Sunday, October 14, 2012

Three.js 3D in Blogger ~ Now with Animation

This is day two of 3D blogging and the 3D is improving. As you can see (I hope) data can now be animated.

The idea is to be able to display 3D animations created using Three.js in Blogger headers and posts and, well, anywhere on the page.

So let's see how it's done.

The first thing is to load the Three.js scripts and set any global variables.

A hand place to insert the tags is suggested by Netzpot.

In the Blogger Dashboard left menu, go to 'Template' > 'Edit HTML'.

Under the suggested line, add any of the needed code as shown below.

<b:include data='blog' name='all-head-content'/>

<script src='http://mrdoob.github.com/three.js/build/three.min.js'/>
<script src='http://mrdoob.github.com/three.js/examples/js/Detector.js'/>
<script src='http://mrdoob.github.com/three.js/examples/js/Stats.js'/>
<script>
<script>
  var renderer, scene, camera, controls, stats;
  var light, geometry, material, mesh;
  var clock = new THREE.Clock();
  var renderers = [];
</script>

The code for the header image could have gone here as well, but as explained in the previous post, a handy place to put that code is to embed it in a side menu widget. This enables a logged-in user to open the Blogger widget editor with a single click.

Here is all the code in the License widget as of this writing. Note that the code is likely to change because a spinning cube may well be 3D but it's still pretty lame.

<a rel="license" href="http://creativecommons.org/licenses/by-nc/3.0/"><img alt="Creative Commons License" style="border-width:0" src="http://i.creativecommons.org/l/by-nc/3.0/88x31.png" /></a><br />This <span xmlns:dct="http://purl.org/dc/terms/" href="http://purl.org/dc/dcmitype/InteractiveResource" rel="dct:type">work</span> is licensed under a <a rel="license" javascript:void(0)href="http://creativecommons.org/licenses/by-nc/3.0/">Creative Commons Attribution-NonCommercial 3.0 Unported License</a>.

<script>
  init();
  animate();
 
function init() {
  if ( !Detector.webgl ) Detector.addGetWebGLMessage();

  var geometry, material, mesh;
  camera = new THREE.PerspectiveCamera( 50, 1, 1, 1000 );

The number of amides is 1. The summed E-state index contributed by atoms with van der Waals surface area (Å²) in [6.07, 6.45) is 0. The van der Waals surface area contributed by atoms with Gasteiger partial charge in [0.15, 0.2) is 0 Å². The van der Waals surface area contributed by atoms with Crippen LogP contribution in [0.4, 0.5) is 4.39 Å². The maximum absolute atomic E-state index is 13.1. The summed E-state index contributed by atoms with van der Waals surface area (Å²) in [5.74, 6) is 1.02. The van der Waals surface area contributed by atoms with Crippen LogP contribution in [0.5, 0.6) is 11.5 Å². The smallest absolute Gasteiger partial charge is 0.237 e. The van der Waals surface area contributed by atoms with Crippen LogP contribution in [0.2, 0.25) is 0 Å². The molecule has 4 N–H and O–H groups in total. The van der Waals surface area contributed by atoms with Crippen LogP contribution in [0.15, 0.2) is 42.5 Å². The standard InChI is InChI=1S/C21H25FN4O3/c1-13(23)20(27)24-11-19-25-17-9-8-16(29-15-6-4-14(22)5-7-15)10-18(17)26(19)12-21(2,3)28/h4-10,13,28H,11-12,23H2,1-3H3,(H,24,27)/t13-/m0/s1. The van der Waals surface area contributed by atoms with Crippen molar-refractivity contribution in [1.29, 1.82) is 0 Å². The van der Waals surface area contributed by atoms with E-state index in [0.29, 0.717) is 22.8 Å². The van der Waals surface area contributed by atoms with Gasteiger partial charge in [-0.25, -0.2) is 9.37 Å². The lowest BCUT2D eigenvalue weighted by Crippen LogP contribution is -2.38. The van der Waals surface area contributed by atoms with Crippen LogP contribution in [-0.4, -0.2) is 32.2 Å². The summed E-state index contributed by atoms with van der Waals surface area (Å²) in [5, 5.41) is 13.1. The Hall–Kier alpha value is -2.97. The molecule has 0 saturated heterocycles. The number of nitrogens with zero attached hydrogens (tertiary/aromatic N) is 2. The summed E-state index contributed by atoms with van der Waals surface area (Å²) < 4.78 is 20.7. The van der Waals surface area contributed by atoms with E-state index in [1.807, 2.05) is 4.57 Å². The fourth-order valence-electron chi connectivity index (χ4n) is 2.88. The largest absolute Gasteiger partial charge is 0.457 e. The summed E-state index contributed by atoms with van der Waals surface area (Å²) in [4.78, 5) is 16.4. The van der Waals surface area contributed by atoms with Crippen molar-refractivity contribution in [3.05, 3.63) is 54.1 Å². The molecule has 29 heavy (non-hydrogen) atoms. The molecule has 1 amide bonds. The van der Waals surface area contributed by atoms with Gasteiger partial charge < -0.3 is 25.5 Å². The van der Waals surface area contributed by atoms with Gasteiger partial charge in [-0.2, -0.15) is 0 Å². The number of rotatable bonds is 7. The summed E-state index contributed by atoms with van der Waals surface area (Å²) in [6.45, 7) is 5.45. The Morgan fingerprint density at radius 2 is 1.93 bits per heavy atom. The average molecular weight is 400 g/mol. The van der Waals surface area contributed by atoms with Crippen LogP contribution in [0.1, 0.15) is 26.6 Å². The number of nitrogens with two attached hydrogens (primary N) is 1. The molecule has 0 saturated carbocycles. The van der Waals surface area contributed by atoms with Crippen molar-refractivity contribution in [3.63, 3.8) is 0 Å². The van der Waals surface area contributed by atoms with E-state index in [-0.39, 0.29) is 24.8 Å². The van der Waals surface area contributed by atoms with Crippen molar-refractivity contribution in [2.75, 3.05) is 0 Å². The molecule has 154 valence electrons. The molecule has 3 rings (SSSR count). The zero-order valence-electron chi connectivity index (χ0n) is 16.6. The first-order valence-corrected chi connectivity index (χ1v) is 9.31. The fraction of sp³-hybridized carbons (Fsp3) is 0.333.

camera.position.set( 50, 50, -50);

  scene = new THREE.Scene();
  geometry = new THREE.CubeGeometry( 10, 10, 10 );
  material = new THREE.MeshNormalMaterial();
  mesh= new THREE.Mesh( geometry, material );
  scene.add( mesh );
  
  renderer = new THREE.WebGLRenderer( {antialias: true } );
  renderer.setSize( 300, 300 );
  var d = document.getElementById('header-inner');
  d.appendChild( renderer.domElement );
  renderer.domElement.style.position = 'absolute';
  renderer.domElement.style.right = '0';
  renderer.domElement.style.top = '0';

  controls = new THREE.TrackballControls( camera, renderer.domElement );

  renderers.push( {renderer: renderer, scene: scene, camera: camera, controls: controls, stats: stats} );
}
 
function animate() {
  requestAnimationFrame( animate );
  render();
}

function render() { 
  var tim = clock.getElapsedTime() * 0.15;
  for ( var i = 0, l = renderers.length; i < l; i++ ) {
    var r = renderers[i];
    r.camera.position.x = 20 * Math.cos( tim  );
    r.camera.position.y = 20 * Math.cos( tim  );
    r.camera.position.z = 20 * Math.sin( tim );
    r.controls.update();
    r.renderer.render( r.scene, r.camera );
    if (r.stats) { r.stats.update(); }
  }
 }
</script>
If you are familiar with Three.js, you will recognize that all of this is ordinary Three.js coding practice. There are just a few things to notice. The header rendering should appear the header, so var d = document.getElementById('header-inner') is used to attach the renderer to the header <div> tag.

One of the goals of this project is to enable all renderers to be animated. In order for the animations not to step all over each other, a single call to requestAnimsationFrame is desirable. But this call must be able to handle rendering an as yet unknown number of renderers each of which might be using different variable names.

The method used here is to create a global array renderers in the header file. A single line is added to any of the init functions which assembles the current variable names into an object and pushes the object to the array.

renderers.push( {renderer: renderer, scene: scene, camera: camera, controls: controls, stats: stats} );

Finally the render function is modified so that a for loop processes the updates to all of the renderers.

As of this writing, every renderer produces the identical camera motion. I expect that in the not distant future, the capability for each renderer to have its own custom animation function will be available.

Each post is handled in a similar manner. Instead of attaching the code to the header, the code should look for the post it's in, so a new post is created and its unique ID is used. Here's the code for this post: var d = document.getElementById('post-body-1464980370977528245');

The only other addition is to add the push to the array: renderers.push( {renderer: renderer, scene: scene, camera: camera, controls: controls, stats: stats} ); to the end of the init() function.

Here is what is so cool: All of this is really entry-level eezy-peezy stuff. Doing something similar to a self-hosted WordPress site should be just as easy. I may even look into the possibility of adding 3D to a WordPress.com blog. Or even a 3D tumblr?

Link to demo code
http://jaanga.github.com/blode/#jaanga.githb.com/Blode/Now-with-Animation